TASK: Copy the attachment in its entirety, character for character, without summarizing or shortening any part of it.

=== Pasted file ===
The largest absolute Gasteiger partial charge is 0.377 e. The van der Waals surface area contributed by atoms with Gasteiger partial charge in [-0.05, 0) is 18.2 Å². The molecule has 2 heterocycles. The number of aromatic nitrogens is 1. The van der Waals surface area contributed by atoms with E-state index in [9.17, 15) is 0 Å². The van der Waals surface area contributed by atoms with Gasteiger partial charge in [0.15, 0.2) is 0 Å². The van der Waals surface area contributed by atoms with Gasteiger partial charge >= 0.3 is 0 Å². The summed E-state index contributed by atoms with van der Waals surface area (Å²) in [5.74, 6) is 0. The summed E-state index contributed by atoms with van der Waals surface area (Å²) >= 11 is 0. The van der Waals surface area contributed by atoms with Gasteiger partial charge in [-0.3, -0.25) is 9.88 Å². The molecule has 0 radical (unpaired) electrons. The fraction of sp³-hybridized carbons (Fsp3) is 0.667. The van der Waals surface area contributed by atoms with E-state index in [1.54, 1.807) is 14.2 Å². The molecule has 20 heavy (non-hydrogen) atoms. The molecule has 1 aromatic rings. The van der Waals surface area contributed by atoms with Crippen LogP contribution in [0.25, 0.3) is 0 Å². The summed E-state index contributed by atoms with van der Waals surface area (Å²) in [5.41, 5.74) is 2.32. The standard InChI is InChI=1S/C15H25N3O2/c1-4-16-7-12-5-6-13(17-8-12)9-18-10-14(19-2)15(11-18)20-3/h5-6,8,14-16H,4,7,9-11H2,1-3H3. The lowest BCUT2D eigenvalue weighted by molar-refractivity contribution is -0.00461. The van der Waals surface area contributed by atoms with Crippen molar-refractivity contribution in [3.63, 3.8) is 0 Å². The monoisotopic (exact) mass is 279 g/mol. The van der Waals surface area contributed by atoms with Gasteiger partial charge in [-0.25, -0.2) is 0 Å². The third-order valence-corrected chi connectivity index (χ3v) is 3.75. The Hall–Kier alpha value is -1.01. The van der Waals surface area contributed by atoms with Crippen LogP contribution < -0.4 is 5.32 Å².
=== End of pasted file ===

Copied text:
The largest absolute Gasteiger partial charge is 0.377 e. The van der Waals surface area contributed by atoms with Gasteiger partial charge in [-0.05, 0) is 18.2 Å². The molecule has 2 heterocycles. The number of aromatic nitrogens is 1. The van der Waals surface area contributed by atoms with E-state index in [9.17, 15) is 0 Å². The van der Waals surface area contributed by atoms with Gasteiger partial charge in [0.15, 0.2) is 0 Å². The van der Waals surface area contributed by atoms with Gasteiger partial charge >= 0.3 is 0 Å². The summed E-state index contributed by atoms with van der Waals surface area (Å²) in [5.74, 6) is 0. The summed E-state index contributed by atoms with van der Waals surface area (Å²) >= 11 is 0. The van der Waals surface area contributed by atoms with Gasteiger partial charge in [-0.3, -0.25) is 9.88 Å². The molecule has 0 radical (unpaired) electrons. The fraction of sp³-hybridized carbons (Fsp3) is 0.667. The van der Waals surface area contributed by atoms with E-state index in [1.54, 1.807) is 14.2 Å². The molecule has 20 heavy (non-hydrogen) atoms. The molecule has 1 aromatic rings. The van der Waals surface area contributed by atoms with Crippen LogP contribution in [0.25, 0.3) is 0 Å². The summed E-state index contributed by atoms with van der Waals surface area (Å²) in [5.41, 5.74) is 2.32. The standard InChI is InChI=1S/C15H25N3O2/c1-4-16-7-12-5-6-13(17-8-12)9-18-10-14(19-2)15(11-18)20-3/h5-6,8,14-16H,4,7,9-11H2,1-3H3. The lowest BCUT2D eigenvalue weighted by molar-refractivity contribution is -0.00461. The van der Waals surface area contributed by atoms with Crippen molar-refractivity contribution in [3.63, 3.8) is 0 Å². The monoisotopic (exact) mass is 279 g/mol. The van der Waals surface area contributed by atoms with Gasteiger partial charge in [-0.25, -0.2) is 0 Å². The third-order valence-corrected chi connectivity index (χ3v) is 3.75. The Hall–Kier alpha value is -1.01. The van der Waals surface area contributed by atoms with Crippen LogP contribution < -0.4 is 5.32 Å².